Take a look at this page from Jelly.
Having multiple boxes behind the Answers box indicates to the user that swiping will reveal more answers without directly telling them that’s what they have to do.
4. Limiting functionality
This is a real pet hate of mine. Have you ever looked at a site on your desktop and later continued browsing on mobile, only to discover the mobile version of the site doesn’t include the content or functionality you saw on your desktop?
While a “lite” mobile version of your site can increase load times and be more user-friendly, it is especially frustrating for users who are trying to perform a function they saw on the full site. How often does this happen? According Google’s study “The New Multi-Screen World: Understanding Cross-Platform User Behaviour”, 90% of people move between devices to accomplish a goal and “98% of sequential screeners move between devices in the same day to complete a task.” You can find plenty of advice about designing for multiple screens from Google here…
“Tailor your content, don’t cripple it. Your customers will want to see a tailored experience based on the device that they use – but they still want a complete experience. Make sure to design for mobile, rather than simply removing content from your desktop site.”
5. The dreaded forms
If you’ve ever tried to fill out a form on a mobile device (especially one with a small screen like a phone), you’ll appreciate that, while it’s necessary, it can be incredibly frustrating.
While most of us are likely to accept that we need to fill in forms on mobile in some instances, the majority of us are turned-off by long, over-complicated, poorly labelled or generally badly designed forms.
There are several things you need to bear in mind while designing forms for mobile devices…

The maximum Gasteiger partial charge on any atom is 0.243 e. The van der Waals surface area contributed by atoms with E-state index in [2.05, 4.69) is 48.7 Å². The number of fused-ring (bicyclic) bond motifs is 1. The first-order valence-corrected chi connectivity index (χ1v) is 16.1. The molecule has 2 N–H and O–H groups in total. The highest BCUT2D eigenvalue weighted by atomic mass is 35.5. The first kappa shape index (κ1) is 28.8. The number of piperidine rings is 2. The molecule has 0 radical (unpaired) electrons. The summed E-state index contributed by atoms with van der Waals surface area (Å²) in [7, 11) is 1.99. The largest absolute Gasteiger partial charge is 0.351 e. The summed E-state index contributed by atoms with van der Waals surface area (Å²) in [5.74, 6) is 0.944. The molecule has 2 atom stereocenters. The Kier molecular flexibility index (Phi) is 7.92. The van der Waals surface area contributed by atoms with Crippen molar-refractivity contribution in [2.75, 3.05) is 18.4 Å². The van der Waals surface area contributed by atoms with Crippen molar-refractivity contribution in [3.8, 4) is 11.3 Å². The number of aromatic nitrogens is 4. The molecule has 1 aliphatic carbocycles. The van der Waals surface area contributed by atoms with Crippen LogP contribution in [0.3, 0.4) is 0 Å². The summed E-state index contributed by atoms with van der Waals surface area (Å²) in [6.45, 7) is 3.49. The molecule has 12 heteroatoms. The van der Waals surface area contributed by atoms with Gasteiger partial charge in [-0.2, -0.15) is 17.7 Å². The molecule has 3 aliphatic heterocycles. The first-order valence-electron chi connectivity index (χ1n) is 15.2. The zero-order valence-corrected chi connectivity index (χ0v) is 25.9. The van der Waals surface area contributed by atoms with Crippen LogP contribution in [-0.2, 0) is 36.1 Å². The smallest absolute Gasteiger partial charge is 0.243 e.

1. While long forms that ask for more than the bare essentials are always a bad idea, they’re especially frustrating on mobile where users are forced to type on small touch screen keypads instead of their usual keyboard. Make sure you only ask for details you need to enable the user to perform the function they want to. You can always let them fill in additional details later.
2. Smaller form fields on mobile increase the risk of your user not being able to see everything they’ve entered in that field and check for mistakes. This is especially frustrating when you receive an error and have to sift through the form to try to find it. Try breaking larger fields into several smaller ones and positioning field labels in or above text input boxes instead of next to them. See how Netflix save on screen real estate by labelling fields within the input boxes.
3. Don’t make your users sign up for anything unless it’s completely necessary. For example, for an ecommerce site, you could allow users to purchase as a guest and give them the option to create an account after their purchase.
4. Remember, mobile users are more likely to have an unreliable internet connection. Multi-page forms can be exceptionally frustrating for users with a slow connection.
5. Remember to make sure your developers use the correct semantic HTML when building forms for mobile. Explaining the meaning of certain form fields means your device or browser can make it easier for users to submit the right information. For example, defining a field as an email address means your device keyboard can display “@” and “.com”. It can also help with verifying fields and displaying error messages. E.g. flagging email fields where user enters doesn’t include an “@” symbol.
Check out these 10 simple tips for improving mobile form UX from econsultancy for a more in-depth look at mobile form design.
What are your biggest pet hates in mobile design?